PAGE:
Luckily, the extended dance of stabbing can sometimes be short-circuited. Although apparently quite resistant to knives, the British troops are powerless against their nemesis, the wooden plank. As such, getting bumped into a wall or rolled over a bench is invariably fatal to them. Perhaps this vulnerability to blunt-force trauma explains the series's worst guard aggro model, in which every guard in the city will decide to murder Connor if he so much as brushes against anyone, even when incognito. Indeed, sometimes the guards will instantly try to end Connor if they see him running all by himself on an empty street, so dire is the risk that he might fatally bump someone.
Having created this grim railroad of an experience, the developers apparently didn't even have the respect for the player to ensure that it all worked. In New York, the notoriety system (a core mechanic) seemed to be completely broken, with posters and criers never appearing and print shops never going away. On sidequests, targets would sometimes disappear completely, or not be carrying goods I was supposed to loot from them. Also in New York, the liberation missions that pry city districts from Templar control were almost irreparably bugged, with targets disappearing, enemies failing to materialize, or in one case, the whole district's missions vanishing permanently so it couldn't be completed. A major patch released over Thanksgiving has supposedly repaired the worst bugs, although there's no word yet on whether the patch has removed the bug where the player can occasionally direct his own experience.
The single-player experience isn't all dreary and oppressive, though. The rope dart is a wonderful addition to the assassin arsenal, hiding in ground cover nicely expands the stealth options, and the ship-based combat is a solid, if ill-fitting, offering. When ACIII offers Connor a chance to behave humanly, as in the village sidequests and some New York missions, the game feels like it's brushing up against a more interesting and mature take on its own mythology. This is all the more true because Connor, unlike the series's other major protagonists, seems to be aware of the historical import of the events he's taking part in. These sidequests, however, merely feed into a busted and obstructive economic system and a perfunctory Assassin's brotherhood feature, rather than articulating a humane Assassin ideal in their own right.
In contrast to the single-player campaign, the multiplayer offering remains fundamentally sound. It doesn't, however, really make a case for a new iteration. The new Wolfpack mode seems to have come into existence purely to give the game an analogue to popular horde modes, although Manhunt essentially provided this feature already. The new maps are certainly new, and with the exception of the Animus Core, largely inoffensive, but not detectably better than the maps that came with Brotherhood.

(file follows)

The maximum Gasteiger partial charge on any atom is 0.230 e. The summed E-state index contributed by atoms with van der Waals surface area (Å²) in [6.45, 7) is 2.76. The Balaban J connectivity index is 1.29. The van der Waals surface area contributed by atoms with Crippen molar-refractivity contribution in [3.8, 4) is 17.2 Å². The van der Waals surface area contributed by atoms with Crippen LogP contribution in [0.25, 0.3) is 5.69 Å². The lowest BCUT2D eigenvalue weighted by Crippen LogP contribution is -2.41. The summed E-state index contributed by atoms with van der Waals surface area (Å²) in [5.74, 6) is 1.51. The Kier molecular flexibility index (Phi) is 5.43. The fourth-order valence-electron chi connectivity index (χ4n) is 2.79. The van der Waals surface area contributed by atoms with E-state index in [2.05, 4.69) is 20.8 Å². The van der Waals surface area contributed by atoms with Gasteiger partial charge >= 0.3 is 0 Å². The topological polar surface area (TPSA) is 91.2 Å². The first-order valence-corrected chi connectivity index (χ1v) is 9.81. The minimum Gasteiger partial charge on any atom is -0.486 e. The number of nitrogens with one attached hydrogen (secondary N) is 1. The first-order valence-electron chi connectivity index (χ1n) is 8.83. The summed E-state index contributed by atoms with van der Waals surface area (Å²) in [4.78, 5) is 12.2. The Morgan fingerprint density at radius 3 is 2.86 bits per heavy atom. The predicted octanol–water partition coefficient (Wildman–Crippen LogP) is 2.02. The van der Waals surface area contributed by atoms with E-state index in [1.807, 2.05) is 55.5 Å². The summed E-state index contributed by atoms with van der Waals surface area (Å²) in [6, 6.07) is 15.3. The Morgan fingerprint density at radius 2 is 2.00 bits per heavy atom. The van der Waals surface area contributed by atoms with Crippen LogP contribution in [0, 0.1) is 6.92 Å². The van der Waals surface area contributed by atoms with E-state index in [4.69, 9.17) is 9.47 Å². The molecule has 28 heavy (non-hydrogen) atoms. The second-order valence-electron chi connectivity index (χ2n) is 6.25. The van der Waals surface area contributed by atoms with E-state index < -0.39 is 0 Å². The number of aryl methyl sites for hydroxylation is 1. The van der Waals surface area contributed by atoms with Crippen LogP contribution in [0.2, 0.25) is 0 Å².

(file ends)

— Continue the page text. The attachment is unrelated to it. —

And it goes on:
Server stability has been a serious problem in my multiplayer matches, in some ways more so than it was in Brotherhood. In addition, the game seems to have developed a very bad habit of spawning players in view of their pursuers, not only on the cramped maps used for Deathmatch rounds, but also on the full-sized offerings used for Manhunt or Wanted. In both of these modes I have spawned practically on the blade of an opponent, and had targets materialize right in front of me. In this regard ACIII's multiplayer is demonstrably worse than the games it presumably replaces. Players interested in the multiplayer metagame will find progression and its rewards unbearably cluttered, apparently for no better reason than to support microtransactions for extracting a few extra bucks from the player base.
At least the petty indignities of the multiplayer are optional and situated around gameplay that's solid and unique, if frustratingly stagnant. In the single-player campaign, however, it's impossible to escape the ham-fisted manipulations of the Assassin's Creed III development team. Although Connor Kenway fights for freedom in a war that was presumably about liberty, Ubisoft makes the player a slave to their particular vision. I can see the irony in that, but I can't see the point, even if it's for my own good.
Disclosures: This game was obtained via retail purchase and reviewed on the Xbox 360. Approximately 20 hours of play was devoted to single-player modes (completed once) and 15 hours of play in multiplayer modes.
Parents: According to the ESRB, this game contains blood, intense violence, sexual themes, and strong language. As with any online game, other gamers can make the language matter worse, though in my experience most players don't have their mic on, and most of those that do don't talk very much during or after matches.
Deaf & Hard of Hearing: Sound can be helpful in the single-player portion of the game, but is rarely essential thanks to copious visual cues. The subtitles, however, occasionally get scrambled or display too quickly to be read. Multiplayer presents an entirely different problem. Heartbeats and whispers mark the proximity of targets and pursuers, respectively, and have no visual counterpart. As a result, hard-of-hearing players will be at a substantial disadvantage, especially when it comes to avoiding pursuers. Volume settings can be used to level the playing field against friends, but against the general public an inability to hear will cost you several high-point kills per round.
Currently Sparky works as a scientist in Rhode Island, and works gaming in between experiments and literature reviews. As a writer, he hopes to develop a critical voice that contributes to a more sophisticated and interesting culture of discourse about games. He is still waiting for a console port of Betrayal at Krondor.